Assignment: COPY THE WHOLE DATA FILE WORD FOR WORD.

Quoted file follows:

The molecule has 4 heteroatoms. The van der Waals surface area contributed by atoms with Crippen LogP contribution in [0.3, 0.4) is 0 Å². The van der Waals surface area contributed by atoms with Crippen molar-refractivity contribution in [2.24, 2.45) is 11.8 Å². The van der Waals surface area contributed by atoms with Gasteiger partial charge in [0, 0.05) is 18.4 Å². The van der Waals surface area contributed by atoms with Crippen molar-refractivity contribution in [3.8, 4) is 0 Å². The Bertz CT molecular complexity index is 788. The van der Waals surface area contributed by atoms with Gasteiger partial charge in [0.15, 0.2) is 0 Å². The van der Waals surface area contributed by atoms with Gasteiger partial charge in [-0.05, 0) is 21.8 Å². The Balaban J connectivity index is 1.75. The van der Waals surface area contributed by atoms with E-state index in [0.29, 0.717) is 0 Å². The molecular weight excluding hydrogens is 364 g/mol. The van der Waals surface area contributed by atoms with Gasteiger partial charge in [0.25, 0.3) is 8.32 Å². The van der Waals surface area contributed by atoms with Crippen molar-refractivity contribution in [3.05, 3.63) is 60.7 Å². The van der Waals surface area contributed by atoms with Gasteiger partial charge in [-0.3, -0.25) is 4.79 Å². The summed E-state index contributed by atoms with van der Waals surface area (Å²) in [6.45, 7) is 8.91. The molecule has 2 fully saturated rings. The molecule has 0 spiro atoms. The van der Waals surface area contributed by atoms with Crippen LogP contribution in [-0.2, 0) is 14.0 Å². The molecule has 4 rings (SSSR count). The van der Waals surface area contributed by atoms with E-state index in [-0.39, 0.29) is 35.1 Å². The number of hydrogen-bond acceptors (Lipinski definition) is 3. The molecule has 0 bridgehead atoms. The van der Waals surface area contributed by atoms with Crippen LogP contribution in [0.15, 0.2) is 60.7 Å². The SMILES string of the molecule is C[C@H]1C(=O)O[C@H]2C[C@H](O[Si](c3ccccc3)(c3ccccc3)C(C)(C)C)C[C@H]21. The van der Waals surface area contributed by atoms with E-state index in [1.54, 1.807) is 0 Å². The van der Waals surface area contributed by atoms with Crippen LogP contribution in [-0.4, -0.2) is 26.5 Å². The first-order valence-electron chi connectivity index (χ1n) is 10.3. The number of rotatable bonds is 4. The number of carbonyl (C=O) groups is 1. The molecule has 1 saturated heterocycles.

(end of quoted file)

The molecule has 4 heteroatoms. The van der Waals surface area contributed by atoms with Crippen LogP contribution in [0.3, 0.4) is 0 Å². The van der Waals surface area contributed by atoms with Crippen molar-refractivity contribution in [2.24, 2.45) is 11.8 Å². The van der Waals surface area contributed by atoms with Gasteiger partial charge in [0, 0.05) is 18.4 Å². The van der Waals surface area contributed by atoms with Crippen molar-refractivity contribution in [3.8, 4) is 0 Å². The Bertz CT molecular complexity index is 788. The van der Waals surface area contributed by atoms with Gasteiger partial charge in [0.15, 0.2) is 0 Å². The van der Waals surface area contributed by atoms with Gasteiger partial charge in [-0.05, 0) is 21.8 Å². The Balaban J connectivity index is 1.75. The van der Waals surface area contributed by atoms with E-state index in [0.29, 0.717) is 0 Å². The molecular weight excluding hydrogens is 364 g/mol. The van der Waals surface area contributed by atoms with Gasteiger partial charge in [0.25, 0.3) is 8.32 Å². The van der Waals surface area contributed by atoms with Crippen molar-refractivity contribution in [3.05, 3.63) is 60.7 Å². The van der Waals surface area contributed by atoms with Gasteiger partial charge in [-0.3, -0.25) is 4.79 Å². The summed E-state index contributed by atoms with van der Waals surface area (Å²) in [6.45, 7) is 8.91. The molecule has 2 fully saturated rings. The molecule has 0 spiro atoms. The van der Waals surface area contributed by atoms with Crippen LogP contribution in [-0.2, 0) is 14.0 Å². The molecule has 4 rings (SSSR count). The van der Waals surface area contributed by atoms with E-state index in [-0.39, 0.29) is 35.1 Å². The number of hydrogen-bond acceptors (Lipinski definition) is 3. The molecule has 0 bridgehead atoms. The van der Waals surface area contributed by atoms with Crippen LogP contribution in [0.15, 0.2) is 60.7 Å². The SMILES string of the molecule is C[C@H]1C(=O)O[C@H]2C[C@H](O[Si](c3ccccc3)(c3ccccc3)C(C)(C)C)C[C@H]21. The van der Waals surface area contributed by atoms with E-state index in [1.54, 1.807) is 0 Å². The van der Waals surface area contributed by atoms with Crippen LogP contribution in [-0.4, -0.2) is 26.5 Å². The first-order valence-electron chi connectivity index (χ1n) is 10.3. The number of rotatable bonds is 4. The number of carbonyl (C=O) groups is 1. The molecule has 1 saturated heterocycles.